Have ideas to improve npm?Join in the discussion! »

    @linio/react-notifications

    0.2.1 • Public • Published
    speaker high volume

    react-notifications

    A notification system for React built with the Context API.


    yarn add @linio/react-notifications
    

    Features

    • Load and store notifications to external services (defaults to localStorage)
    • Read/unread status
    • Toast notifications
    • Push (web) notifications

    User Guide

    Table of Contents

    Getting Started

    @linio/react-notifications is built on top of React's Context API, therefore exposing a Provider and Consumer pair:

    import { NotificationProvider, NotificationConsumer } from '@linio/react-notifications';
    NotificationProvider

    The NotificationProvider "provides" the context of your notification system to your app. It should be added to the top of your component tree. If you are using other Provider components from libraries such as redux or styled-components then this concept should be familiar to you.

    // App.js
     
    import { NotificationProvider } from '@linio/react-notifications';
     
    class App extends Component {
      // ...
     
      render() {
        return (
          <NotificationProvider>
            {/* App code */}
          </NotificationProvider>
        );
      }
    }
    NotificationConsumer

    The NotificationConsumer allows you to "consume" the context of your notification system. It must render at any level beneath NotificationProvider in the application tree.

    // MyComponent.js
     
    import { NotificationConsumer } from '@linio/react-notifications';
     
    const MyComponent = () => (
      <NotificationConsumer>
        {context => {
          /* where the magic happens! */
        }}
      </NotificationConsumer>
    );
    // App.js
     
    import { NotificationProvider } from '@linio/react-notifications'
    import MyComponent from './MyComponent'
     
    class App extends Component {
      // ...
     
      render() {
        return (
          <NotificationProvider>
            <MyComponent />
          </NotificationProvider>
        }
      }
    }

    MyComponent now has access to your notification system's context! 💥

    Creating a notification

    A notification can be created using the context.create method.

    context.create
    <NotificationConsumer>
      {({ create }) => {
        const notification = create(options);
      }}
    </NotificationConsumer>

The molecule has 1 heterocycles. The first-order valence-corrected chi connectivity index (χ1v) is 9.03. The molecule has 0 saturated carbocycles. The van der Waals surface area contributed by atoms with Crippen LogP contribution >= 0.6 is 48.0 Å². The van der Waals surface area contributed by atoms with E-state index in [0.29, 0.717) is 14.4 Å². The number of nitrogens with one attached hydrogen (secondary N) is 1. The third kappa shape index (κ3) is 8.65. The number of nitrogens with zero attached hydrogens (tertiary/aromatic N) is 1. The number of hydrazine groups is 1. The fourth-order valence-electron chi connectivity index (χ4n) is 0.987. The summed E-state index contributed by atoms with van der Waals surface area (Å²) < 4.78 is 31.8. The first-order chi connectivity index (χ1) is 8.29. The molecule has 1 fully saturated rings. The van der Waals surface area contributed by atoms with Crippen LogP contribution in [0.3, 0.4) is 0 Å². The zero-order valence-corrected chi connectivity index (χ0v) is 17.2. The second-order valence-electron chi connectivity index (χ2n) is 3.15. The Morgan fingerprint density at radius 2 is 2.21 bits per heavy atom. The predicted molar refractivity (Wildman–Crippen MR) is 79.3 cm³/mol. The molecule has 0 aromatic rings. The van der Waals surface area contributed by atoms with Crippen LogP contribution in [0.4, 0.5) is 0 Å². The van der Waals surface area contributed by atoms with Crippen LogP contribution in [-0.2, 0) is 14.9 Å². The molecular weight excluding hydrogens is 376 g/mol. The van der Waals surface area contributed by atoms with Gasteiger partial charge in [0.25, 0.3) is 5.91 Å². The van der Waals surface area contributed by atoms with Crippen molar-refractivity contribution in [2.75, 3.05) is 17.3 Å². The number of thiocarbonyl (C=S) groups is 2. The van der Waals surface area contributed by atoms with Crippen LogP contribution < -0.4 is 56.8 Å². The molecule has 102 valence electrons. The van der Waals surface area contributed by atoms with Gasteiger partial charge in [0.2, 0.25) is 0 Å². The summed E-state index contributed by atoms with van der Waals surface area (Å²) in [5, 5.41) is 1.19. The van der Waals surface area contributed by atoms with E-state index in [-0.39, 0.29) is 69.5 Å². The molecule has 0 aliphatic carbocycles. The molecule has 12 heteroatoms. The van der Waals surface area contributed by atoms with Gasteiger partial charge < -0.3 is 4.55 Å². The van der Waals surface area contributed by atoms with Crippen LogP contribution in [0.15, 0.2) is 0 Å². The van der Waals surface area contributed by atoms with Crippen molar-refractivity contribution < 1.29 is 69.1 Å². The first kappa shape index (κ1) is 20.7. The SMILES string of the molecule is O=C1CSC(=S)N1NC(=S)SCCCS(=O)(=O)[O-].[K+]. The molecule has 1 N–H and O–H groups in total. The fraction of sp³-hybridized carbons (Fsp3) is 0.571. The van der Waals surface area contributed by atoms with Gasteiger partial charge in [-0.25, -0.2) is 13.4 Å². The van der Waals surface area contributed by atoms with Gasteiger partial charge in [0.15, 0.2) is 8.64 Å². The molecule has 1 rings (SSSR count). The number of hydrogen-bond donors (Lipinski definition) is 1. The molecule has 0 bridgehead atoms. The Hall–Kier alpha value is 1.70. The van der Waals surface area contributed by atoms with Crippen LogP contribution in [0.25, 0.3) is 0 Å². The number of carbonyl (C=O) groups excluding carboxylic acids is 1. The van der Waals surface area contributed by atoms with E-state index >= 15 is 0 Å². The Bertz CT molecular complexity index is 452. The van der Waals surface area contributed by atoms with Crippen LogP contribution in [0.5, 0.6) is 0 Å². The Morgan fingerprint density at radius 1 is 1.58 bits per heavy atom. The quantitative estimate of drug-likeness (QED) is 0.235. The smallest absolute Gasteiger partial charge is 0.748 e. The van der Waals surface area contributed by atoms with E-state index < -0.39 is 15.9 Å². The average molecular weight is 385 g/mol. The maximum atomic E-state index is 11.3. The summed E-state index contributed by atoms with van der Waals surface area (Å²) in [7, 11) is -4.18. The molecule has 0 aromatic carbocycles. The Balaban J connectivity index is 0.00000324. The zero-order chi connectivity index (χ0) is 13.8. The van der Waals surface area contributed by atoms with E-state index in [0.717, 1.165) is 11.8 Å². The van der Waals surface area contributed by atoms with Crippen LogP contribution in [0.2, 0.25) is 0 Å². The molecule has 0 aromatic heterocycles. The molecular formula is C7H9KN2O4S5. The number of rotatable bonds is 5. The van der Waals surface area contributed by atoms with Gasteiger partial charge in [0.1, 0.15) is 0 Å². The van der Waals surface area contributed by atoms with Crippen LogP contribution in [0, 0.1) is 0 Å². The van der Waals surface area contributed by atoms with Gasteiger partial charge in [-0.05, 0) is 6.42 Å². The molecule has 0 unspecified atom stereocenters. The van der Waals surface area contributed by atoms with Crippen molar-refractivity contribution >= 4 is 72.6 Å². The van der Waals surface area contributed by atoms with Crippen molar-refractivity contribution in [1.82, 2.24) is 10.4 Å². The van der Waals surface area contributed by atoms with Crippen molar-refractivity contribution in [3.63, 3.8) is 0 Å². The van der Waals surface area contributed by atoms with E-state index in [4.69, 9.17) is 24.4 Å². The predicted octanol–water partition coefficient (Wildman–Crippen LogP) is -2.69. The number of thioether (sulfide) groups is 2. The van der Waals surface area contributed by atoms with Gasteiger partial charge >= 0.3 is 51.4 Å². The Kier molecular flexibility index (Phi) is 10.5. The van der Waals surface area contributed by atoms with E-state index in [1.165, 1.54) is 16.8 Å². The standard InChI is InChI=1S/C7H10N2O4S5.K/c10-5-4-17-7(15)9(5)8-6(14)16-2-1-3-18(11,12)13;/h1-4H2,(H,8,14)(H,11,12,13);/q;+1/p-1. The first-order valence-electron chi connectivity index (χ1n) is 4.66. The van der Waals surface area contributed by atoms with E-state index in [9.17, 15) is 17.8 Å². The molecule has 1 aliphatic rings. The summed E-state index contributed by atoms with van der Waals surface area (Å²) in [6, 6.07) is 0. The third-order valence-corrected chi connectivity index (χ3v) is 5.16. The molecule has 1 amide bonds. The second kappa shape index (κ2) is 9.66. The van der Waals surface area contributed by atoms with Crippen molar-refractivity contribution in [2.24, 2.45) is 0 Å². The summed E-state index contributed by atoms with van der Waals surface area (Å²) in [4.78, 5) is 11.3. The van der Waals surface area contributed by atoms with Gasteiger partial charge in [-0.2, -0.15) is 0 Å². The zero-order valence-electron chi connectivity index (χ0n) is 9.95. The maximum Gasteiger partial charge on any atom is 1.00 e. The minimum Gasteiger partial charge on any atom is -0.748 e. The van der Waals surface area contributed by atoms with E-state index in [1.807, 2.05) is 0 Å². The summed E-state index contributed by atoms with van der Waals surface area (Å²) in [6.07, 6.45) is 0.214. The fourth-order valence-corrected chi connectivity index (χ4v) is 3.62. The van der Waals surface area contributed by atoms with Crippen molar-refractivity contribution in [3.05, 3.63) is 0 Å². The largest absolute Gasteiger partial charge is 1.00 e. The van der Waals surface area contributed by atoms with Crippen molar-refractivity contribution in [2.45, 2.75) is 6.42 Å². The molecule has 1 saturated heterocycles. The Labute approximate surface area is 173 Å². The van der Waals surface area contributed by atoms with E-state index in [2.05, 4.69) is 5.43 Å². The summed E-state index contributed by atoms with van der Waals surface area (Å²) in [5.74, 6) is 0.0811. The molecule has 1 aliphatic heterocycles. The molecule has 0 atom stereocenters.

options

    title

    type: string

    required: true

    The title that will appear on the notification if rendered.

    level

    type: 'SUCCESS', 'WARNING' or 'ERROR'

    required: true

    Assigns a priority level to the notification. Also used internally for styling toast notifications.

    body

    type: string or Function

    required: false

    // text body
     
    const notification = create({
      title: 'Rich notification',
      level: 'SUCCESS',
      body: 'Im boring!'
    });
    // rich notification body
     
    const notification = create({
      title: 'Rich notification',
      level: 'SUCCESS',
      body: () => <p>Im rich!</p>
    });

    The body property is used by both toast and push notifications, however, push notification can only receive a body with the type string. Toast notifications, on the other hand, can have a body with the type string or Function, where the Function should resemble a stateless functional component and returns some html.

    If a Function is passed, @linio/react-notifications will call that function and store the resulting html for later use. This allows you to add more than just text. A link perhaps? 😏

    requireInteraction

    type: boolean

    required: false

    If set to true, the notification will appear static on the screen (either as a toast or push notification) without dismissing itself after a set period of time (~5s).

    The notification object

    When you call the create method, a notification object is returned, allowing you to take action in any way you see fit:

    const notification = create(options);
     
    notification.persist();
    notification.toast();
    notification.push();
    .persist()

    Stores the notification in context.notifications.

    .toast()

    Renders a toast notification.

    .push()

    Creates a web notification by first checking the user's browser permissions. If denied, it will create a toast notification.


    By default, the toast and push methods do not "persist" notifications. They will simply render them to the screen and then disappear quietly into the ether. However, you can chain the persist method to opt-in to such functionality: